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Kerry Brown, University of Sydney

Can Xi Jinping and Narendra Modi establish an economic partnership?

Can Xi Jinping and Narendra Modi establish an economic partnership?

Kerry Brown is Professor of Chinese Politics and Director of the China Studies Centre at the University of Sydney.

Kerry Brown

China and India currently have an underwhelming relationship. They are two vast emerging economies, and, on paper at least, they should enjoy good synergies and be in a position to learn from each other. In reality, their relationship has been fitful, blighted by political distrust, and marred by a long-term border dispute that looks like it will never be properly resolved.

In terms of bilateral trade, too, India and China punch below their weight. India runs a large trade deficit with China, exporting resources and importing manufactured goods. Indian companies invest in China in the high-tech sector, but in little else. There have been high level visits over the last decade trying to energize the relationship, with former Prime Minister Singh declaring 2006 an India-China year and the two governments setting up a strategic partnership. But the new Prime Minister of India, Narendra Modi, will no doubt discover when he hosts China’s President Xi Jinping in India this month that the current India-China relationship is anything but strategic. It is tepid and ripe for recasting.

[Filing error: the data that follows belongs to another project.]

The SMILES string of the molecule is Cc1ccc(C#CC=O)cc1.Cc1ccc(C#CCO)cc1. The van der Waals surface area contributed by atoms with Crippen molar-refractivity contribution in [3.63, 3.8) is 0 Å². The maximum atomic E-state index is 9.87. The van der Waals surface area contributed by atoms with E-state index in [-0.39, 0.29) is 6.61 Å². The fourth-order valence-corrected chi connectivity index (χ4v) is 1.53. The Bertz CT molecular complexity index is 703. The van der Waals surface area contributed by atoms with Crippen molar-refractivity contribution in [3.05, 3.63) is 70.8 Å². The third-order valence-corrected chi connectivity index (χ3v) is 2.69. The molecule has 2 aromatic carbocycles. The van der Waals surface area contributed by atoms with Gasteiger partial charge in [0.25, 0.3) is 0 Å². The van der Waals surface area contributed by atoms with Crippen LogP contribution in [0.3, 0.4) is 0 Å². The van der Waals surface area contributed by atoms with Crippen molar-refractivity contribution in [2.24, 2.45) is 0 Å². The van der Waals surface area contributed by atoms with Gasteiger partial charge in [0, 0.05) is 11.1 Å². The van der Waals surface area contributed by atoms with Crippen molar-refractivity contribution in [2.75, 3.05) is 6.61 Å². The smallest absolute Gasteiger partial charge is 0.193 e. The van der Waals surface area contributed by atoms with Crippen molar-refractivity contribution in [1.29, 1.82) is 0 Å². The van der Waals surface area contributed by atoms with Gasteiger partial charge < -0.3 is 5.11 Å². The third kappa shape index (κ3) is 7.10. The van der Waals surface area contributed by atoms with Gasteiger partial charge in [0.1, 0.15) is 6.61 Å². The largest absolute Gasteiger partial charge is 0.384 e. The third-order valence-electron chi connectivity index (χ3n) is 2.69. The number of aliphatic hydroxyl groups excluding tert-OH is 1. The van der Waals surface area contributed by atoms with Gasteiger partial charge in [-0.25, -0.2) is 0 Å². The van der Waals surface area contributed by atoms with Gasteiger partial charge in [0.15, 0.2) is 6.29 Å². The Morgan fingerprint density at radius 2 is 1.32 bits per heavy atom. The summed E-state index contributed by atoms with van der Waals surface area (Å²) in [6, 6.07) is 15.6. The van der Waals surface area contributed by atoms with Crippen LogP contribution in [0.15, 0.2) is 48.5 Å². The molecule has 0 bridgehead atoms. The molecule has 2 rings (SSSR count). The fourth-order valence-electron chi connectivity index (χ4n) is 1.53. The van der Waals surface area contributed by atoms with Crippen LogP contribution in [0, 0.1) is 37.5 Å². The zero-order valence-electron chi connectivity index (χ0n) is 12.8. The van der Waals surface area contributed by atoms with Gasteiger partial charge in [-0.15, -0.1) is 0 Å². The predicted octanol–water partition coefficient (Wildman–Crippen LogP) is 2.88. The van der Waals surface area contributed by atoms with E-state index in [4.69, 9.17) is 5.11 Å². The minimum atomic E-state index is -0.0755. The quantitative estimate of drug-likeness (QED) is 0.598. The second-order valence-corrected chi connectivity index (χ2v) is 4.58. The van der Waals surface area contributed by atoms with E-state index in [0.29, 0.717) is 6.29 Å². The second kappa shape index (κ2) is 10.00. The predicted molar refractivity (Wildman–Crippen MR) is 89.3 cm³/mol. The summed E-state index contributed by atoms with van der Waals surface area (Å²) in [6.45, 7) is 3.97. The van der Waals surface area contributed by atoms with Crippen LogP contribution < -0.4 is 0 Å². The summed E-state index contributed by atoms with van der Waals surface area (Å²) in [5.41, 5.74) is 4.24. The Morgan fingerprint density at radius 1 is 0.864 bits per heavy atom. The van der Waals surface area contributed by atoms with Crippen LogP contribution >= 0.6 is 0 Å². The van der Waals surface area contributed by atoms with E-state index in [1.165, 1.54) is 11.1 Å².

Modi may well find that now is an opportune moment to seek a new kind of relationship with China. The relatively fresh leadership under Xi Jinping is evidently in the business of diversifying China’s international relations. The recent announcement of a BRICS development bank gives them a tangible accomplishment to talk about. And Modi’s promise during his election of vivifying the economy with job creation and more foreign investment means that China figures strongly in this narrative. India has to find a way of leverage the fact that a neighbor is progressing towards becoming the world’s number one economy in the next decade. Political differences may become increasingly less stark in view of the rewards of having much better economic ties.

However, for Modi this focus on China needs to deliver quickly. Chinese investment needs to start coming. There also need to be stronger efforts by India to help its companies find better strategic partners in China to work with in order to develop their markets there. With China arguing on its eastern front with Japan and other countries in its region, it may be more compliant than in the past and in the market for new friends. But India has to have the instincts to go for this opportunity before the window closes. For Modi, who has already stirred up things in Japan with a new approach to bilateral relations, a better relationship with China is a prize worth sticking his neck out for.

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